What they haven't been able to do is find a deal with the NBA that they find acceptable enough to play real games again.
The All-Stars all took part in a charity exhibition game Sunday night in Oklahoma City, with hometown hero Durant recording a triple-double with 42 points, 26 rebounds and 11 assists to lead his team to a 176-171 victory in overtime.
"As you see in these games that we're playing, we love to play the game. We're going to find a way to play -- any way possible. We want to just keep giving our fans the opportunity to see us because if not for the fans, we're not who we are," Paul said.
"So we just want them to know that we still want to keep working toward a deal because it's not just about us. It's about the fans, it's about the employees, all the people that make our game happen. We want to play -- just make sure everyone understands that."
Players and owners met with a federal mediator for 30 hours over three days this week but left without a new collective bargaining agreement. There's still a divide over how much of the league's revenue the players should get and a philosophical conflict over the league's salary cap system.
"We just want a fair deal. At the end of the day, that's what it's all about," Paul said. "We want a system that works and we want a split that's doable. So, we're not being greedy or anything like that. We just want a fair deal."
In negotiations, players have already said they'd come down from their current 57 percent share of the league's revenues to 53 -- or 52.5 percent. But owners are now asking for an even split with the players, and that's not palatable for players.
"It's just not. We set our number. We've already dropped, but we set our number at 53 and that's what we're sticking to," James Harden said.
The first two weeks of the season, which would have started Nov. 1, have already been called off. Commissioner David Stern warned previously that all games through Christmas could be canceled without a deal this week, but those games haven't been wiped out yet.
"Fighting over 3 percent, that's kind of retarded to me," said Michael Beasley, who scored a game-high 56 points. "But it is what is. We'll come to an agreement."
"The quicker we can get a deal done, the better," he added. "Like I've been saying before, the main ones suffering are our fans."
It was the latest in a series of exhibition games across the country as NBA players stay in the spotlight while locked out by the league.
"We're just trying to work to get a deal done. We're going to continue to keep playing these games and showing the fans that we love the game and we want to play," Durant said. "Hopefully we get something done."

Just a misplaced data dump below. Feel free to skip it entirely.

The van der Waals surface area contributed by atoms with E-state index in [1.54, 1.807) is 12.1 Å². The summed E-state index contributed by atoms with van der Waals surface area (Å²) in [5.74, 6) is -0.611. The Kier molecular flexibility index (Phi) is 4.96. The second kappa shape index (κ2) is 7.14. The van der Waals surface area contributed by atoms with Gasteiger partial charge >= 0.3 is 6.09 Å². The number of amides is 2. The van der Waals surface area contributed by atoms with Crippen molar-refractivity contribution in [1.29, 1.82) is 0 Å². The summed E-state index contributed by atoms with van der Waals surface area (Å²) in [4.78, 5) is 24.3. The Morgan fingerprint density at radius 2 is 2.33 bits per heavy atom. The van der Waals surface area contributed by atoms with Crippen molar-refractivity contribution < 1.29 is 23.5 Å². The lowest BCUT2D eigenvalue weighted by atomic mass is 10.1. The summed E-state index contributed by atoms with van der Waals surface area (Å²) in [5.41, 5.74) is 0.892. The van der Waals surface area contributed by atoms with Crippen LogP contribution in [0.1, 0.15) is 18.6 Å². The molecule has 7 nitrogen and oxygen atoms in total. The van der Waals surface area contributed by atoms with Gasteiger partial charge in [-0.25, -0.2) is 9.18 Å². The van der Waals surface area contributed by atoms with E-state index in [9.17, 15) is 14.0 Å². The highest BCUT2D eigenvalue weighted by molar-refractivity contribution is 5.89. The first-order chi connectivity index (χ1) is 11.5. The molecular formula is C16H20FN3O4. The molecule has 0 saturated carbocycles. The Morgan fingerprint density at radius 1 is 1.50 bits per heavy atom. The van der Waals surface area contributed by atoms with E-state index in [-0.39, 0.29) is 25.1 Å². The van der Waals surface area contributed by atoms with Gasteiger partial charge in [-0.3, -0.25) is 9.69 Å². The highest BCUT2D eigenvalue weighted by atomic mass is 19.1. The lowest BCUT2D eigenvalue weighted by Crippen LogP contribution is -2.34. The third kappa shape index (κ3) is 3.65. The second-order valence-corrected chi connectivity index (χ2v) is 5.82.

At halftime of the game, Durant presented an oversized check for $100,000 to Single Parents Support Network of Oklahoma City with proceeds from the game.
"Guys don't get paid to play in these games," Paul said. "Guys come out here because of how much respect they have for KD and what he does for the community and for kids and giving back."
Durant and a star-studded White team including James and Westbrook overcame a fourth-quarter deficit to beat a Blue team that featured Anthony and Paul.
James had three buckets -- a pair of layups and a left-handed jam -- in a 20-2 fourth-quarter run that put the White team ahead for the first time since the opening period. Durant finished it off with a 3-pointer from the right wing to make it 152-143.
Harden answered with back-to-back 3-pointers before Beasley's fast-break dunk during a string of eight straight Blue points, and Harden hit another 3 from the top of the key for a 159-158 lead with 54.3 seconds left. Durant answered with a 3 from the left wing with 30.4 seconds left, and Anthony's layup with 13.1 seconds remaining sent it to overtime tied at 161.
Durant missed a 3-pointer at the buzzer, and the game went to overtime. James put the White team ahead to stay with back-to-back jumpers early in the extra period.
Paul was the playmaker early on, dishing out 13 assists in the first quarter -- more than one per minute. He zoomed past Durant for a layup, set up a pair of dunks by Beasley and just kept orchestrating the Blue offense. His last assist of the quarter came on a bounce pass that skipped high into the air for a James Harden alley-oop dunk, and then he finished off the period with a 3-pointer from the top of the key as the buzzer sounded.
There were plenty of other highlights usually seen on NBA courts like the one just across the street.
James threw down a two-handed jam after passing the ball to himself off the backboard, Westbrook provided a series of power jams and Paul even got a two-handed dunk off of Jonny Flynn's alley oop.
"It's for the fans. Basketball's a getaway, a getaway for a lot of people, and right now with the lockout, they can't get away," Beasley said. "We're going to do games like this for as long as possible as much as possible."